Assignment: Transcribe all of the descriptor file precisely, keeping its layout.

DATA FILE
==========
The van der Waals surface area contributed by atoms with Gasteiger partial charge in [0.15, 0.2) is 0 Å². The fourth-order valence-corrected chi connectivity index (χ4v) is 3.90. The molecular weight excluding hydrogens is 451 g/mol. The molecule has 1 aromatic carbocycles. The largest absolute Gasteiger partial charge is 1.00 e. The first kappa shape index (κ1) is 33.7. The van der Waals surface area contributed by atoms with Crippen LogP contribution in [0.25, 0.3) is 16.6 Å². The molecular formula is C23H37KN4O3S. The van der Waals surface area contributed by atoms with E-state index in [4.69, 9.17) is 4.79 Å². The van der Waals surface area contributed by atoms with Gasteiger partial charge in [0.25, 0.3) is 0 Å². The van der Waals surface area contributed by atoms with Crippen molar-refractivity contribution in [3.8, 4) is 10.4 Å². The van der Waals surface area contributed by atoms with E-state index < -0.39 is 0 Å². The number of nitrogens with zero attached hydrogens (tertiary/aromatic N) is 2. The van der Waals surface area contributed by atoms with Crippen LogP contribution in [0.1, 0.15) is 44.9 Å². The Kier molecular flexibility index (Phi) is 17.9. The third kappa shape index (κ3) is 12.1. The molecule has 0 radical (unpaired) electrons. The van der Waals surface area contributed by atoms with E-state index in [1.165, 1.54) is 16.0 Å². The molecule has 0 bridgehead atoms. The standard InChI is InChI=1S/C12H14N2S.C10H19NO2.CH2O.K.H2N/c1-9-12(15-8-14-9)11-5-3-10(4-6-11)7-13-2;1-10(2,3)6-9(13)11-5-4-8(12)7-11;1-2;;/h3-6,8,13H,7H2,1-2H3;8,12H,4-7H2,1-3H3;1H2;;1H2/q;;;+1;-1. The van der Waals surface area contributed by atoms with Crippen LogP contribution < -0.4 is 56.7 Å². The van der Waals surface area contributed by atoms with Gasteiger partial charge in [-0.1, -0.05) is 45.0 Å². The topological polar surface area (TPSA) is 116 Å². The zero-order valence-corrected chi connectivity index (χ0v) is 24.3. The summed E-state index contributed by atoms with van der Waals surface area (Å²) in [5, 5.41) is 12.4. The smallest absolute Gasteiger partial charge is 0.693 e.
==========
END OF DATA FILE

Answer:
The van der Waals surface area contributed by atoms with Gasteiger partial charge in [0.15, 0.2) is 0 Å². The fourth-order valence-corrected chi connectivity index (χ4v) is 3.90. The molecular weight excluding hydrogens is 451 g/mol. The molecule has 1 aromatic carbocycles. The largest absolute Gasteiger partial charge is 1.00 e. The first kappa shape index (κ1) is 33.7. The van der Waals surface area contributed by atoms with Crippen LogP contribution in [0.25, 0.3) is 16.6 Å². The molecular formula is C23H37KN4O3S. The van der Waals surface area contributed by atoms with E-state index in [4.69, 9.17) is 4.79 Å². The van der Waals surface area contributed by atoms with Gasteiger partial charge in [0.25, 0.3) is 0 Å². The van der Waals surface area contributed by atoms with Crippen molar-refractivity contribution in [3.8, 4) is 10.4 Å². The van der Waals surface area contributed by atoms with E-state index < -0.39 is 0 Å². The number of nitrogens with zero attached hydrogens (tertiary/aromatic N) is 2. The van der Waals surface area contributed by atoms with Crippen LogP contribution in [0.1, 0.15) is 44.9 Å². The Kier molecular flexibility index (Phi) is 17.9. The third kappa shape index (κ3) is 12.1. The molecule has 0 radical (unpaired) electrons. The van der Waals surface area contributed by atoms with E-state index in [1.165, 1.54) is 16.0 Å². The molecule has 0 bridgehead atoms. The standard InChI is InChI=1S/C12H14N2S.C10H19NO2.CH2O.K.H2N/c1-9-12(15-8-14-9)11-5-3-10(4-6-11)7-13-2;1-10(2,3)6-9(13)11-5-4-8(12)7-11;1-2;;/h3-6,8,13H,7H2,1-2H3;8,12H,4-7H2,1-3H3;1H2;;1H2/q;;;+1;-1. The van der Waals surface area contributed by atoms with Crippen LogP contribution < -0.4 is 56.7 Å². The van der Waals surface area contributed by atoms with Gasteiger partial charge in [-0.1, -0.05) is 45.0 Å². The topological polar surface area (TPSA) is 116 Å². The zero-order valence-corrected chi connectivity index (χ0v) is 24.3. The summed E-state index contributed by atoms with van der Waals surface area (Å²) in [5, 5.41) is 12.4. The smallest absolute Gasteiger partial charge is 0.693 e.